Thursday, September 17, 2009

Killing me with Kindness

There are those patients who are rude, demanding, entitled and prone to screaming temper tantrums. Those patients are fun to (figuratively) bitch slap back into place and/or throw out of the department. They are also fun to blog about because they showcase the scummy depths of immaturity to which people can sink when their demands are not immediately met.

Then there are those patients/families that on first impression seem to show genuine understanding about wait times and how busy the department can become and for a while, they leave you alone. And then the call bell starts ringing. You go into the room with high hopes of all being well. Turns out the patient wants an extra blanket. “Sure, no problem” you say as you bring one fresh from the blanket warmer. “Those rooms are chilly” you think. “Anything else while I’m here”, you ask. “No dear, that’s all, thank you”. You get back to doing whatever it is you were doing, and then the call bell rings again. You go back into the room and this time, they’re asking you to readjust the telemetry wires because they’re uncomfortable. You do your thing, give the patient a winning smile, do a quick little assessment and then leave. Then the charge nurse brings a new patient that will take up some time and sure enough, the call bell goes off again. “Please dear, can you tell me how much longer will it be before I see the doctor?” The department is swamped (as usual) and you tell them once again it’ll be a while but in the meantime, they’re being carefully monitored. “While you’re here, can you get me another blanket? Also my IV is feeling uncomfortable. Can you bring me something to read? I’m really hungry as well – do you have any dinner trays? How long could it possibly take for the doctor to see me? All I want is a quick little x-ray and some medications” And then you think, “I’m so fucked – this is going to go on for the entire shift”. You also realize that you should have set limits waaaaayyyy long ago when they first comfortably ambulated inside their room.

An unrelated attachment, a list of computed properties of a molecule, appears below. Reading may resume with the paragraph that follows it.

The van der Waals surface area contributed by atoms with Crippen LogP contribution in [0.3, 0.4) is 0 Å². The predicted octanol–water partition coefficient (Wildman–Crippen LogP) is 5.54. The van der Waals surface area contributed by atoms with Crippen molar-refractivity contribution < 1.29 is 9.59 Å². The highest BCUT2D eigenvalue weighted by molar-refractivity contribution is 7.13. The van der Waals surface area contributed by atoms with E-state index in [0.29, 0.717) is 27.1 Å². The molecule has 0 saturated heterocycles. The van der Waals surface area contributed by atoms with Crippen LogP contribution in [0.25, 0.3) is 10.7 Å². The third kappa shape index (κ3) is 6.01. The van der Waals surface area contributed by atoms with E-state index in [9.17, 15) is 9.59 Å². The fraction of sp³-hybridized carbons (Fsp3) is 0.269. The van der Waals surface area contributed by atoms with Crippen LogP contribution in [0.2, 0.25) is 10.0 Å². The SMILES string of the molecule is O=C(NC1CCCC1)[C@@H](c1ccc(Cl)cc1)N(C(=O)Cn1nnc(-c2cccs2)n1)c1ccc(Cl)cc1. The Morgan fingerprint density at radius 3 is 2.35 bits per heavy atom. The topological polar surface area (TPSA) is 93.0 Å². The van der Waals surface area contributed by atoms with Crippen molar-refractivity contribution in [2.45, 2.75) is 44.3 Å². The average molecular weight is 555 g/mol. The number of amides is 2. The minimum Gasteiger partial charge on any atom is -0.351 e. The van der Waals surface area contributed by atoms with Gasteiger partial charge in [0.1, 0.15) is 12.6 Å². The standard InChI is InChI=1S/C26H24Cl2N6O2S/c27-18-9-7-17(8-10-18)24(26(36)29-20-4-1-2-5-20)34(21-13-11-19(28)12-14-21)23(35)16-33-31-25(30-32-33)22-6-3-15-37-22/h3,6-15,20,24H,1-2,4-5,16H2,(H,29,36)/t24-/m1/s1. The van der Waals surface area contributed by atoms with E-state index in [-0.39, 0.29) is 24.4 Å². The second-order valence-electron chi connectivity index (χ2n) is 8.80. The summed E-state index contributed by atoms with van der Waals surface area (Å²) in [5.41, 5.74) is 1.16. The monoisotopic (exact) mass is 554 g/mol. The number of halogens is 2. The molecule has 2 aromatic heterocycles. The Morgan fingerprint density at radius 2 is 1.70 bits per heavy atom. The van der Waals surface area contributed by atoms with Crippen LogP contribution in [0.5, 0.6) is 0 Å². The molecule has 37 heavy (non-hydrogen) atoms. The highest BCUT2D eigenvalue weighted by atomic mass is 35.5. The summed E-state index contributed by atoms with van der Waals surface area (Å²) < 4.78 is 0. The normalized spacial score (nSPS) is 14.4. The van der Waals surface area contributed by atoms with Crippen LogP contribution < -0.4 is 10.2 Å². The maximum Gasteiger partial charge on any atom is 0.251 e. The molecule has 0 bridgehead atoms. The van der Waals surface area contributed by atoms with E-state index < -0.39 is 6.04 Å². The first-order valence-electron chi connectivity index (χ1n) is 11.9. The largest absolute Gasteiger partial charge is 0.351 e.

When you actually can’t answer their bells, they get extremely upset and use all available tricks up their sleeves to make you feel like you’re scum for not holding their hands through their terrifying ordeal when in reality you’ve got 5 other patients and ever increasing amount of orders that you have to carry out so your entire team doesn’t chew you out for slowing down patient flow. Finally you have to put your foot down and tell them to use the call bell for emergencies only – holding the urinal in place while I have to be the third party listening to a detailed cell phone conversation about how the new son-in-law is a complete schmuck does NOT qualify as an emergency.

The entire encounter reaches a disheartening conclusion when the patients and families want to speak to the charge nurse about how their reasonable requests were ignored throughout the length of their stay despite the fact that a nurse was in their room almost every 45 minutes. “At least I documented really well” you think as you trek it to Starbucks for yet another latte after having downed an Advil. Some days, defeat is inevitable.

5 comments:

midwest woman said...

congrats on your blog recognition and your first year anniversary. The passive agressive butter wouldn't melt in their mouth narcissistic call light abusers are the worst. Hope your charge stood up for you.

Liz said...

I have never seen or heard a typical 12 hour floor shift described so well....

I realize you're in the ER, but this was also my reality as a floor nurse. Of course, I'd get the same pt. 3 days running, so my hell would last a tad longer. And of course, the problem was usually lack of boundaries set at the beginning (because they seemed so 'normal' and 'reasonable')!

Love your blog, and though I wasn't aware until I read the above comment, congrats on the recognition!

Old MD Girl said...

Such a great description of what goes on in the ED. Sometimes they get better when they get transferred upstairs..... but sometimes no.

I get treated like a waitress sometimes too. It's not NEARLY as bad as it is for the nursing staff.

DreamingTree said...

Oh, do I recognize this patient! The rude ones are much easier to deal with than the passive aggressive, high maintenance folks. And, they always seem to have an endless stream of family members, resulting in an increase of needs. My favorite is when family says, "just call the nurse, Mom, that's what she's paid for." Grrrr.....

Anonymous said...

Hope you have a nurse manager that supports you. I live in Canada and someimes I wonder......
Also work telemetry